There are other significant changes in the way Trail-lite has constructed its new 2009 model. The rear section and the Luton peak are now manufactured in fibreglass – a new departure for Trail-lite.

The rear section of the body is made up from four separate mouldings; the main rear facing panel, the locker lid and the two full-length corner mouldings.

The Luton peak consists of a top and bottom moulding.

"This was done," says Shaun Newman, general manager, "so we could make different bottom mouldings to suit different vehicle’s cabs. We plan to offer the new model on a variety of vehicles, including Isuzu and Mitsubishi cab/chassis, as well as Mercedes-Benz, VW and Iveco.

"There are also two different Luton peak top mouldings. The higher profile provides ample headroom when sitting up in bed. The lower one is used where overall height is an issue or when the space over the cab is just used for storage."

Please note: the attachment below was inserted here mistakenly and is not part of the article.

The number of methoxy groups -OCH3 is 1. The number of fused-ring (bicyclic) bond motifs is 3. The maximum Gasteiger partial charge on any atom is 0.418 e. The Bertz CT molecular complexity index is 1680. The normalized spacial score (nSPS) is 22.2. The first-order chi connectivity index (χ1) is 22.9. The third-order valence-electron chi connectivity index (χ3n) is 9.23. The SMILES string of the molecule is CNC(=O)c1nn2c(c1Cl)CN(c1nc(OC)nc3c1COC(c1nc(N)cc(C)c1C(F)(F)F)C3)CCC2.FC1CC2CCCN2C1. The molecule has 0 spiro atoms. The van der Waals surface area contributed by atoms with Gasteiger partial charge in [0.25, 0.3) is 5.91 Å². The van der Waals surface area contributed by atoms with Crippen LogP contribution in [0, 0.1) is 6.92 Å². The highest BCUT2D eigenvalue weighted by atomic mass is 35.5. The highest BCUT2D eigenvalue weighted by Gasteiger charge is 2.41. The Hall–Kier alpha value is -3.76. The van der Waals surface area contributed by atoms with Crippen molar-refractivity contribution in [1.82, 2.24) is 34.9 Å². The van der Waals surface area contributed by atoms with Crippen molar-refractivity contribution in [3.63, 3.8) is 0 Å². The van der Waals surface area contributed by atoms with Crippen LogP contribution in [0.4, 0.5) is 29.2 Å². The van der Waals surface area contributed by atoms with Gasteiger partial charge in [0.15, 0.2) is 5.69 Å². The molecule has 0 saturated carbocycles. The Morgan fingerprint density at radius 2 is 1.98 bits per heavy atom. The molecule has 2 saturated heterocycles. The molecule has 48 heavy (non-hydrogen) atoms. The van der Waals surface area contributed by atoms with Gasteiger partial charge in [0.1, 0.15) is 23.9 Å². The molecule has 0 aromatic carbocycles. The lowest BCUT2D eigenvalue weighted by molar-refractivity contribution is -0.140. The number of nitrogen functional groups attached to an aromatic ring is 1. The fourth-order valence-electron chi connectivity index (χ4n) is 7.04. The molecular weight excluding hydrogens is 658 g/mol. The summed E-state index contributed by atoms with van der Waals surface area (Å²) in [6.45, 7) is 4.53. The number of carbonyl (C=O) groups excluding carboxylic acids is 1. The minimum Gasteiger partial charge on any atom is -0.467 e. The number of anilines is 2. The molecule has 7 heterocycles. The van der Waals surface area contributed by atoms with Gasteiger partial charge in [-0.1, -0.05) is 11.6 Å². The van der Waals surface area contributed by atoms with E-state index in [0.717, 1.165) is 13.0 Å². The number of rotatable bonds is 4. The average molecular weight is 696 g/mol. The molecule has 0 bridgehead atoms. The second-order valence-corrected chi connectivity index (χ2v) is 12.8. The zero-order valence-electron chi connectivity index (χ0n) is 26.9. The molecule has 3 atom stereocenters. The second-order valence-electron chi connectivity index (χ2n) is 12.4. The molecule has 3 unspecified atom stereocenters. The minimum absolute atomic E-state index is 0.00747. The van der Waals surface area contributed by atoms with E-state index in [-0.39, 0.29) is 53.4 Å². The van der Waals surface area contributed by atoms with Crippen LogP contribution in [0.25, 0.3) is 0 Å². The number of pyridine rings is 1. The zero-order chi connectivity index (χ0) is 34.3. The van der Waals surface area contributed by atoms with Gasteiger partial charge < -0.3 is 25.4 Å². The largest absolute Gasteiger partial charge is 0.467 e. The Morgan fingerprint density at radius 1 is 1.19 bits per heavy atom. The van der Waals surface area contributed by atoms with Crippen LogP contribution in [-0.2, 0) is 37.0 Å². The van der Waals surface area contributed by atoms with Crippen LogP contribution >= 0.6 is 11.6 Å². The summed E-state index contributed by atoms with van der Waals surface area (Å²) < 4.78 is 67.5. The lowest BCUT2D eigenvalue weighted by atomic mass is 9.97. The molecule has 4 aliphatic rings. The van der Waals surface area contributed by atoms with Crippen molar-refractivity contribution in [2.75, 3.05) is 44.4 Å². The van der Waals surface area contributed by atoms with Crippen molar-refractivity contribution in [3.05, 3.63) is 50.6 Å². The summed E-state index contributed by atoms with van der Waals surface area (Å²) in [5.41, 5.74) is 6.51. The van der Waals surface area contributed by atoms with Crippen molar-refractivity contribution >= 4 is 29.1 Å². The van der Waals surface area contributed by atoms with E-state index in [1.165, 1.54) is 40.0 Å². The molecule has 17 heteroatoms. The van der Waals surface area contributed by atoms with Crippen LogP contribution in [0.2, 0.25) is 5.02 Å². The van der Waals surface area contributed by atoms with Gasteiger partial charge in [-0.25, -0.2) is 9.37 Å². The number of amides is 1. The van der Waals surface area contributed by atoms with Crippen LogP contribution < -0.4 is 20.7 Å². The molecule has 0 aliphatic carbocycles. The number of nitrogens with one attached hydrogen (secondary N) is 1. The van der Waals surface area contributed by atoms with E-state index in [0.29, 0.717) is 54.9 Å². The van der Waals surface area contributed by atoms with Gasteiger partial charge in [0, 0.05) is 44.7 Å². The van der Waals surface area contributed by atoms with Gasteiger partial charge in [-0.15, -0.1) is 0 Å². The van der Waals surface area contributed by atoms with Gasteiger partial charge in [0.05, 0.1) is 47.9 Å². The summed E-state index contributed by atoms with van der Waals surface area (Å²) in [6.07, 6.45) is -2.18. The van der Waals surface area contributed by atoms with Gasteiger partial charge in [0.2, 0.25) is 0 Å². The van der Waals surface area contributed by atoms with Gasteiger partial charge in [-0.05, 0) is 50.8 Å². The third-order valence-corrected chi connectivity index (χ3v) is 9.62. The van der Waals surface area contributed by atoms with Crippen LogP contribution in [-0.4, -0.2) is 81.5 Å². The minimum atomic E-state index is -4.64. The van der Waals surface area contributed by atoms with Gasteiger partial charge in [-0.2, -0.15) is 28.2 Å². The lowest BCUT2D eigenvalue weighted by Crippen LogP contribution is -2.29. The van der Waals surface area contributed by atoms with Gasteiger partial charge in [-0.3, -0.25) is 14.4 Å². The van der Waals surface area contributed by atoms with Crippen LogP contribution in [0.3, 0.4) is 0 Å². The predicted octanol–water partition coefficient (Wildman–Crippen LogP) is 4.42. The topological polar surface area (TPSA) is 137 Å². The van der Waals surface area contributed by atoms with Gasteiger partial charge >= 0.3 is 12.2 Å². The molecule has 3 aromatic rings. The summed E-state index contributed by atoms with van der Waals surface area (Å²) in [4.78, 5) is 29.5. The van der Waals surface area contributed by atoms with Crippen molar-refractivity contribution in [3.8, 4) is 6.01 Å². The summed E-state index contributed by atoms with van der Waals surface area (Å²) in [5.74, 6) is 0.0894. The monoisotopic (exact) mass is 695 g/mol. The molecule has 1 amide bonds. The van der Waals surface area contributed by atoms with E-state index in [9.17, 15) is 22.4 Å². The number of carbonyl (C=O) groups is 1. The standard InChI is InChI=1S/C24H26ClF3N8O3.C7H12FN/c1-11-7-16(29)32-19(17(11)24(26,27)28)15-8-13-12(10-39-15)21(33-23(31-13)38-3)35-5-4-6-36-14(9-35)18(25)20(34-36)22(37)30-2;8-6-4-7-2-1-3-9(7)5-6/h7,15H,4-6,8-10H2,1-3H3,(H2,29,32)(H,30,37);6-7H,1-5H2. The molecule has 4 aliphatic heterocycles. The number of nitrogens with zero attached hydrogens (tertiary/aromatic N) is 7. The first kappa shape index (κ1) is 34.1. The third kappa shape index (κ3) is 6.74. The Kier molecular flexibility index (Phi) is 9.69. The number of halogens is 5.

The motorhome roof is constructed once the walls and rear panel are in position. It is built using traditional methods, with a skin of Alufibre bonded to wooden roof rafters, with insulation between the rafters. The important ‘wall-to-roof’ bond is reinforced with a full-length aluminium extrusion that provides a stable bed for the water-sealing compound. The roof beams are higher in the centre so that water is shed over the sides to reduce of water ponding and subsequent leaks.

So what benefits does the body construction offer to owners?

"I would say the new body is much stronger and stiffer so it will be quieter and more durable over the long-term. The exterior cladding is more hardwearing and easy to clean, and will be easier to repair should you have an accident. On top of all that, it looks great, says Shaun"

While the colour scheme and layout are different from the previous Trail-lite we reviewed, the style of the fit-out has not altered greatly.